One thing bears repeating – It is not about you!

BG

The Crisp Meeting is a great post by Seth Godin that gives you a framework for creating meetings that enhance your work instead of them becoming a drain on your productivity. Following is an excerpt from the post:

The crisp meeting is one of a series. It’s driven by purpose and intent. It’s guided by questions:

Who should be in the room?

What’s the advance preparation we ought to engage in? (at least an hour for every meeting that’s worth holding).

What’s the budget?

What’s the deadline?

The post has several more excellent questions to be asked in preparation for a meeting and some pithy thoughts as you might expect from Mr. Godin. It is worth a read in my opinion.

 

BG

leader versus manager?

August 30, 2017

Managers are receiving a bad rap in my opinion. I enjoy learning and sharing about leadership, so I keep up fairly well with the current literature. Additionally, I have been an adjunct professor at the graduate level for about 14 years often teaching on leadership using various texts.

I have seen a bit of a disturbing trend in the literature in that it sends, or implies, the message of “Leaders = Good, Managers = Bad“.  People are encouraged “don’t be a manager, be a leader!” as if managers are not leaders. That is the wrong message!

The contrast is actually about being a good boss (leader) versus a bad boss (leader).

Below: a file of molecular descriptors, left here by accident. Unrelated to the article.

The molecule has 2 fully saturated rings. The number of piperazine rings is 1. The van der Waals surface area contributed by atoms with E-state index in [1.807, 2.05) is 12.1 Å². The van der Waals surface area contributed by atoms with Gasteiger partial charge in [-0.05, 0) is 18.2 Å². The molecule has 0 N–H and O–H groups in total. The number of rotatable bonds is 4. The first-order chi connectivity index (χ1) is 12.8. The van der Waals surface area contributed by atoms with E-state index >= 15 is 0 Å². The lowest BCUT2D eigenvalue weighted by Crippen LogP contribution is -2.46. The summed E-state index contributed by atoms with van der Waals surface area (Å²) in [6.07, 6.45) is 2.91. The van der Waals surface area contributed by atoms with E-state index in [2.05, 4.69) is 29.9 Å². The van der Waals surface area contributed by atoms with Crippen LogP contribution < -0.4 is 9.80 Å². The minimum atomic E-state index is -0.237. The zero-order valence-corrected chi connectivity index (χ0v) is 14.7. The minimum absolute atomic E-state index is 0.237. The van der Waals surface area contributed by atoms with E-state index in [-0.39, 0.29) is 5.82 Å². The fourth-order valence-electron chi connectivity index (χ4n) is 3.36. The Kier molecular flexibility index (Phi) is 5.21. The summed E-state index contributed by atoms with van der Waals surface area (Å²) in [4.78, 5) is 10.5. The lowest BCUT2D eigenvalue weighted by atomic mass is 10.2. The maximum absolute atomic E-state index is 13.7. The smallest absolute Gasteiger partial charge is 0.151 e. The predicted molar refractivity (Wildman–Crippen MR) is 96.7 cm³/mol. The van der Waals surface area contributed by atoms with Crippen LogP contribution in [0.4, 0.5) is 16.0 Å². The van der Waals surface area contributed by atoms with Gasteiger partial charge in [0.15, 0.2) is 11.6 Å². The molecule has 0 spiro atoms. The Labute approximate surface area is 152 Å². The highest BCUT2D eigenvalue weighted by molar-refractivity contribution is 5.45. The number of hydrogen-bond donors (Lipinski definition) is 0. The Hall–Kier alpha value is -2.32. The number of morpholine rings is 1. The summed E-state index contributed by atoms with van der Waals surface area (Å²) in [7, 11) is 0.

Managers are leaders, supervisors are leaders! Without managers and supervisors we would never get anything done! They are the team leaders of the people actually getting the work done.

What we really have are:

Strategic Leaders (Executives) – setting vision, direction, and strategy

Operational Leaders (Directors & Senior Managers)- coordinating the work of multiple tactical level teams in order to execute the strategy set by the strategic leaders.

Tactical Leaders (Managers & Supervisors) – tactical level leaders that are leading the teams of people actually doing the work of the organization.

So, please do not diminish the critical role of managers by contrasting them negatively to the term leader. Managers are leaders!

Do you know the difference between inspired, engaged, and satisfied employees? Are you aware of the impact of the difference on their productivity? it is significant!

Read the article by Eric Garton and Michael C. Mankins on HBR.org for some very interesting insights!

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No MAS is the answer to MAS

Poorly run meetings are a major waste of important time and many of our problems with meetings are self-inflicted. Click here to read a good article on Inc.com and watch the video below

 

Some good points for you from HBR in this article on how to run better meeting. Click here to read the entire article,

Seek input from team members.

Select topics that affect the entire team.

List agenda topics as questions the team needs to answer.

Note whether the purpose of the topic is to share information, seek input for a decision, or make a decision.

Estimate a realistic amount of time for each topic.

Propose a process for addressing each agenda item.

Identify who is responsible for leading each topic.

Make the first topic “review and modify agenda as needed.”

End the meeting with a plus/delta.

I especially like the fourth point! Then as a review of the meeting, ask these questions:

 

Was the agenda distributed in time for everyone to prepare?

How well did team members prepare for the meeting?

How well did we estimate the time needed for each agenda item?

How well did we allocate our time for decision making and discussion?

How well did everyone stay on-topic? How well did team members speak up when they thought someone was off-topic?

How effective was the process for each agenda item?

It;s a good article

Candor quote